Sharon Sayler

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Hey Sharon
“You mentioned on the teleseminar call that you feel that nature/nurture each contributed to someone being an introvert.  I feel I have the opposite experience as I am an extreme extrovert (ENTJ on the Myers-Briggs, nearly the total opposite of you!), but I find that my job of the last many years has forced me to become introverted and just accept what is given to me here at the office.

I fear that I have become reactive instead of active and that I can only change back to myself after I leave the office doors.

Is there a way to find some balance between introverted/extroverted at the office where you don’t lose yourself?”
Lost,

-‘C’

 

Thank you ‘C’ for your question,

I’m glad you brought this up. I often job-shadow to determine exactly what workplace dysfunction is happening and how to solve it and your question relates to one I am seeing more often.

Your situation relates to an internal conflict around you and the work environment. Closing in or down, as you mentioned is not a true introvert….

For a reason that should be explored more than an email answer can cover, ‘closing in and bringing your energy in’ is the way you currently chose to feel ‘safe’ at work. Now, I don’t mean you feel your life is in danger (at least I hope not) however a safe environment to speak up, be original, and be yourself is missing.

There are techniques both verbal and nonverbal that can shift the energy, allow you to speak up and bring your power back into balance.  The first step is to spend some time observing how you and others communicate at the office.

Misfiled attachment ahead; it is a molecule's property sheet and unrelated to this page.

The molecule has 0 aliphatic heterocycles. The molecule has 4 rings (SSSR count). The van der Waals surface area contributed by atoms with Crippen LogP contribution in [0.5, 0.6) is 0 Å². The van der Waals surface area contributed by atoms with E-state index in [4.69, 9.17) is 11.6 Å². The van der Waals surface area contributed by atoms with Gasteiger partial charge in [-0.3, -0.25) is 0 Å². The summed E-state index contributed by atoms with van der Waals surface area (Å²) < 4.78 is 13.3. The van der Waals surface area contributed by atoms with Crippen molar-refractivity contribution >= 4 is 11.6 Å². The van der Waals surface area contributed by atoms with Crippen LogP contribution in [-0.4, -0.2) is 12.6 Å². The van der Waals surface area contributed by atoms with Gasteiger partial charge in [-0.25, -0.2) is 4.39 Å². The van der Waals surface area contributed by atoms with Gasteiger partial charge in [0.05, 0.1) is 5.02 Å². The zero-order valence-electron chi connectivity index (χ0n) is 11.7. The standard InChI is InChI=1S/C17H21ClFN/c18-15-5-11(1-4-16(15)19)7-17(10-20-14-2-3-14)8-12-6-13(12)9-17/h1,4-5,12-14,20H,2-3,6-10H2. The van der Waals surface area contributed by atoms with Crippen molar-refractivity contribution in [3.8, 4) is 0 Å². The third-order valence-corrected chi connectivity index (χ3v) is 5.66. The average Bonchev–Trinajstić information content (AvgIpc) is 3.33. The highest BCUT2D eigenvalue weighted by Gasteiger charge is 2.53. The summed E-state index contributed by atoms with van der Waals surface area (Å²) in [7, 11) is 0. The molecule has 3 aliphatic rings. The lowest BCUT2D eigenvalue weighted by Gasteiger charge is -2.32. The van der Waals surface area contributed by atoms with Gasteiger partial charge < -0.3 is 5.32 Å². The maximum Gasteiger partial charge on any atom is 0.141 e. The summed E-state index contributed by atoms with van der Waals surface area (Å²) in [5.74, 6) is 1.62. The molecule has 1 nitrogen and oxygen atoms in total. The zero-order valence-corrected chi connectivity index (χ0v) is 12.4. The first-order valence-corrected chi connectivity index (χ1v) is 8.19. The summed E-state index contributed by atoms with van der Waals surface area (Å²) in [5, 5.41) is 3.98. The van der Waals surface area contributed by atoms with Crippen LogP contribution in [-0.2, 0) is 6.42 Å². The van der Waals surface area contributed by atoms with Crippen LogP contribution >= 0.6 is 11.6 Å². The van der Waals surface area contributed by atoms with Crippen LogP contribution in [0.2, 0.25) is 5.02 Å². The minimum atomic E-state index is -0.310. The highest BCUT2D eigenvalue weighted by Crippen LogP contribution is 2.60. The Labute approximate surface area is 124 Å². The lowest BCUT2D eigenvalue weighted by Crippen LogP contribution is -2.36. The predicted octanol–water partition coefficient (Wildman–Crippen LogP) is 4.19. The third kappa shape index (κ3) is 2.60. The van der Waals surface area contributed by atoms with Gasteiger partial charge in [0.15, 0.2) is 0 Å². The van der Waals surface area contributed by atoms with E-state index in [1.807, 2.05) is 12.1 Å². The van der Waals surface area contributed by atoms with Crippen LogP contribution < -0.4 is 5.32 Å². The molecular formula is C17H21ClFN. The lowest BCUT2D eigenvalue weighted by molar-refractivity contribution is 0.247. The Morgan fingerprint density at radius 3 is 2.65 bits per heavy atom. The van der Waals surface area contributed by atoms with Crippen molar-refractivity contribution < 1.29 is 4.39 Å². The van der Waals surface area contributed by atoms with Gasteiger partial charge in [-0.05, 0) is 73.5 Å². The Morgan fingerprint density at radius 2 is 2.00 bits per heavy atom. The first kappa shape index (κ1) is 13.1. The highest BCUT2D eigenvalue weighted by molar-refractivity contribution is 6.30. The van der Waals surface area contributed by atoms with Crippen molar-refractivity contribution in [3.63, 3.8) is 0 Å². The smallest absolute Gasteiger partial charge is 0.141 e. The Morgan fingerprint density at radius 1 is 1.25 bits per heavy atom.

Explore your feelings and thoughts as you listen to others communicate with you and what is considered acceptable communication throughout your workplace.

Often, a lack of trust is an integral part in an unsafe environment and you may notice an ‘air’ of tension or conflict.

Know that conflict can be a bit difficult to ‘see’ as it often is part of the culture, that you have been a part of for a long time. An example of ‘hidden conflict’ is passive aggressive behavior.

Stay open to objective observation and choose to be flexible as you examine why it feels better to be reactive and closed in.

I wish you the best as you work your way through this. I appreciate you reaching out.  Stay in touch.

Regards
Sharon


Please Note: In no way does Sharon wish to be perceived as a ‘guru’ of any kind. She is a coach who is passionate about connecting through respect-fill communication and has made the in-depth understanding of communication and relationships her lifelong commitment, and who has repeatedly applied this knowledge to the creation of several successful businesses from scratch, on her own private journey of service, personal mastery, happiness … and beyond.
She encourages you to seek appropriate professional help when necessary.

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